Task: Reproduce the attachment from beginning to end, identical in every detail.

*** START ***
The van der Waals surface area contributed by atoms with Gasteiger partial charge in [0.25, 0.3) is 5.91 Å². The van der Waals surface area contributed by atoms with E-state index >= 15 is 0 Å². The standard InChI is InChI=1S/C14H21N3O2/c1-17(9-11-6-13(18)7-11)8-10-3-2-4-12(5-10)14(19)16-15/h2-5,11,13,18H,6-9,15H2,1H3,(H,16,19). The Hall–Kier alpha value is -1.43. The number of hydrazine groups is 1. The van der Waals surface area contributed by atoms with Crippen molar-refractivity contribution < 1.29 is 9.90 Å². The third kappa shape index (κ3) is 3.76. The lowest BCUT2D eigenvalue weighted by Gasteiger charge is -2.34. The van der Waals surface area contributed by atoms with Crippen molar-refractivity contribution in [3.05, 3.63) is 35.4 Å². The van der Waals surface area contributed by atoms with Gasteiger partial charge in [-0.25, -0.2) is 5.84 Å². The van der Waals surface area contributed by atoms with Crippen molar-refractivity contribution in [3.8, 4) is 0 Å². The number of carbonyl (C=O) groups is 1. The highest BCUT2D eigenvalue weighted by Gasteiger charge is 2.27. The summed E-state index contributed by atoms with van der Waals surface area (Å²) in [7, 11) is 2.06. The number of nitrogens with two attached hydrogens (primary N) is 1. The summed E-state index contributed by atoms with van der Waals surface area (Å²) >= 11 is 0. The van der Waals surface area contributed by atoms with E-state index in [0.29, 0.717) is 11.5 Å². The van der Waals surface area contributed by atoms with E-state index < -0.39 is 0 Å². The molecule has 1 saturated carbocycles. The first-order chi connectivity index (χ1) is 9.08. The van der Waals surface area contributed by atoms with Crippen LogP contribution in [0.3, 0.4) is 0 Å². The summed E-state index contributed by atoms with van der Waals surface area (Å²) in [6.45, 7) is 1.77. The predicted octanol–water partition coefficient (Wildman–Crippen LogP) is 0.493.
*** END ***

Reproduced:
The van der Waals surface area contributed by atoms with Gasteiger partial charge in [0.25, 0.3) is 5.91 Å². The van der Waals surface area contributed by atoms with E-state index >= 15 is 0 Å². The standard InChI is InChI=1S/C14H21N3O2/c1-17(9-11-6-13(18)7-11)8-10-3-2-4-12(5-10)14(19)16-15/h2-5,11,13,18H,6-9,15H2,1H3,(H,16,19). The Hall–Kier alpha value is -1.43. The number of hydrazine groups is 1. The van der Waals surface area contributed by atoms with Crippen molar-refractivity contribution < 1.29 is 9.90 Å². The third kappa shape index (κ3) is 3.76. The lowest BCUT2D eigenvalue weighted by Gasteiger charge is -2.34. The van der Waals surface area contributed by atoms with Crippen molar-refractivity contribution in [3.05, 3.63) is 35.4 Å². The van der Waals surface area contributed by atoms with Gasteiger partial charge in [-0.25, -0.2) is 5.84 Å². The van der Waals surface area contributed by atoms with Crippen molar-refractivity contribution in [3.8, 4) is 0 Å². The number of carbonyl (C=O) groups is 1. The highest BCUT2D eigenvalue weighted by Gasteiger charge is 2.27. The summed E-state index contributed by atoms with van der Waals surface area (Å²) in [7, 11) is 2.06. The number of nitrogens with two attached hydrogens (primary N) is 1. The summed E-state index contributed by atoms with van der Waals surface area (Å²) >= 11 is 0. The van der Waals surface area contributed by atoms with E-state index in [0.29, 0.717) is 11.5 Å². The van der Waals surface area contributed by atoms with E-state index < -0.39 is 0 Å². The molecule has 1 saturated carbocycles. The first-order chi connectivity index (χ1) is 9.08. The van der Waals surface area contributed by atoms with Crippen LogP contribution in [0.3, 0.4) is 0 Å². The summed E-state index contributed by atoms with van der Waals surface area (Å²) in [6.45, 7) is 1.77. The predicted octanol–water partition coefficient (Wildman–Crippen LogP) is 0.493.